Flash-Fiction: Oskar and Harmony

 

 

Copyright: <a href='https://www.123rf.com/profile_vukvuk'>vukvuk / 123RF Stock Photo</a>

This is an unfinished piece written just before dinner last night. I was working on something different, but related, and this is what happened instead.

 

His arrival was always heralded by raindrops.

He would open with a tease, a tickle. Just a tiny hint of drizzle. If she didn’t immediately rise to meet him, he’d turn up the waterworks, make them into a soaking rain over the place in the sea where sirens dwelt between gigs.

Harmony would lift her face and arms into the cascade of bubbles, give a flick of her tail, and twist and turn in the newly oxygenated water. It was common knowledge that sea creatures got a little giddy during rainstorms, after all.

Spiraling upward through the frothy water, she would break the surface just in time to catch phase three of his greeting to her: a single arc of lightning that sent electricity humming through every fiber of her being.

And there he’d be, floating on a mattress of soft fog, just above the peaks and troughs of her beloved waves, her man. Her god. Oskar. Today he was sporting hair and a beard that matched the slate and granite colors of the rocks that formed her favorite jetty, and eyes that were the same bruised-purple as the sky before a storm.

They didn’t talk much, when they were above. His voice was the sound of a sledge-hammer, booming and forceful. It made the waves break far from shore and scattered fish in all directions.

As to her voice. Harmony was a mermaid. A siren. Her voice was meant to lure sailors to their watery deaths. When she used it on Oskar, she was never sure if he was staying with her because he wanted to, or because her voice was somehow compelling him.

Then again, when they were nested together on his bed of fog, they didn’t really need to speak to communicate, especially once they’d determined how thick the bed had to be before it was considered ‘land’ by the elemental magic that allowed her to split her tail into legs.

But when they were in her world, below the waves, then it was a different story. Her voice had no power over him when they were beneath the waves. And his…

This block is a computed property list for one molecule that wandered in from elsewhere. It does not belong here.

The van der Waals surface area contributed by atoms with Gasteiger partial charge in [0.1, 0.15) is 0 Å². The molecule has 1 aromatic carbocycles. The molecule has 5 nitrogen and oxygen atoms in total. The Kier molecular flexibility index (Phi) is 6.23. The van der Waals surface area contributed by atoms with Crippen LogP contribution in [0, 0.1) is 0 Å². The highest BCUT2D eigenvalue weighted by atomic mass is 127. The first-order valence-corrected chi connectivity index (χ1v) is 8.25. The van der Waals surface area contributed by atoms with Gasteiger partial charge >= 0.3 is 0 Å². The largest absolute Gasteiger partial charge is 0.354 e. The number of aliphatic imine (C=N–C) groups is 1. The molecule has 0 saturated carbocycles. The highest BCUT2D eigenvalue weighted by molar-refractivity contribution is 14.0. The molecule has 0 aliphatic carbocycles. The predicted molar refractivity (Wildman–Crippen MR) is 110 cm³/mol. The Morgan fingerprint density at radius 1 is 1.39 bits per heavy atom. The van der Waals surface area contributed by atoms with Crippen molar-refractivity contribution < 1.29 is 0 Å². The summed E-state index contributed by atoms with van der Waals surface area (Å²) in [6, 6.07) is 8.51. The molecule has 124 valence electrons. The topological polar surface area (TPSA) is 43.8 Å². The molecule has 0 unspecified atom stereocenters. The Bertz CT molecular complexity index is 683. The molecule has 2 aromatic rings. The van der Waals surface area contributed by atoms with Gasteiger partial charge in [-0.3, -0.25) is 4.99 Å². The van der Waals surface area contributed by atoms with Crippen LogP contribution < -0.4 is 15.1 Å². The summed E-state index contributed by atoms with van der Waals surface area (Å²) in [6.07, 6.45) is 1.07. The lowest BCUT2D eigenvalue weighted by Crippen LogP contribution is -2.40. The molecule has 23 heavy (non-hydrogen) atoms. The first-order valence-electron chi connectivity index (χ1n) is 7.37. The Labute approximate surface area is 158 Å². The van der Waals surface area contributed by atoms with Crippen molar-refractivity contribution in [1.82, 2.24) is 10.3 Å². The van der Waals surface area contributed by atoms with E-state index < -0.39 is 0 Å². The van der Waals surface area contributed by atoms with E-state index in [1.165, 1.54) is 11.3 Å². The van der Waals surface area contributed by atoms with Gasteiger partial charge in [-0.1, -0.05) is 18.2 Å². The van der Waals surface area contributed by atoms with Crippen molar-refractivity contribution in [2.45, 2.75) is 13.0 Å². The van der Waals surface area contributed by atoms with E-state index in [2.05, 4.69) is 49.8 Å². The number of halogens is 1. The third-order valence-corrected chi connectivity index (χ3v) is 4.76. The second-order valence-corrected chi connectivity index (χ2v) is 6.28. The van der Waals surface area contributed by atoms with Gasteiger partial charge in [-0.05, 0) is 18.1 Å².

Have you ever been swimming and been surprised by a thunderstorm, or been diving and felt a motorboat go by? That’s a taste of the way Harmony experienced Oskar’s voice underwater: feeling it more than hearing it. It was tangible, a physical grumble that was best appreciated when one of them was draped over the other.

Harmony had never planned to fall in love with a thunder god. The bird and fish who fell in love had it easy compared to Oskar and herself. But when they were together, when she was wrapped in his arms, and he rumbled sweet words to her or she felt his joyous laughter, she knew it was worth figuring out.

Egaeus’s Protege

xrayed teeth

 

“You teach literature don’t you?” The question was casual, conversational.

Her answer was a terrified bobbing of her head, up and down. In her defense, the metal bracket holding her mouth open and her tongue out of the way prevented actual speech.

“You know the Poe story ‘Berenice?'”

Another uncontrolled nod. Spittle formed at the corners of her mouth and he used a clean, white handkerchief to dab it away, then grimaced when he noticed that the bubbles of saliva held traces of blood from the metal cutting into the corners of her mouth. Untidy, that.

“He did it wrong, the man in that story.” He kept the conversation going as he reached for his favorite pliers. Needle-nose, with a cushioned grip. “He waited until she was buried before he went after his prizes. Miraculous that she still had all of them intact, especially considering the general lack of medical care or balanced diets in that era.”

The brunette with the wide brown eyes twisted frantically in her chair, but the zip-ties didn’t have a millimeter of give in them. She was there to stay.

“Grave-digging is such filthy work. Mud and bugs and gore… much easier to choose a live subject.” He leaned over her, pushed stray hair away from her sweat-soaked brow with almost tender care. “This is going to be… extremely painful.”

The pliers closed around his selected target. Smiling as he worked he twisted, tugged… pulled… until his quarry came free, root and all.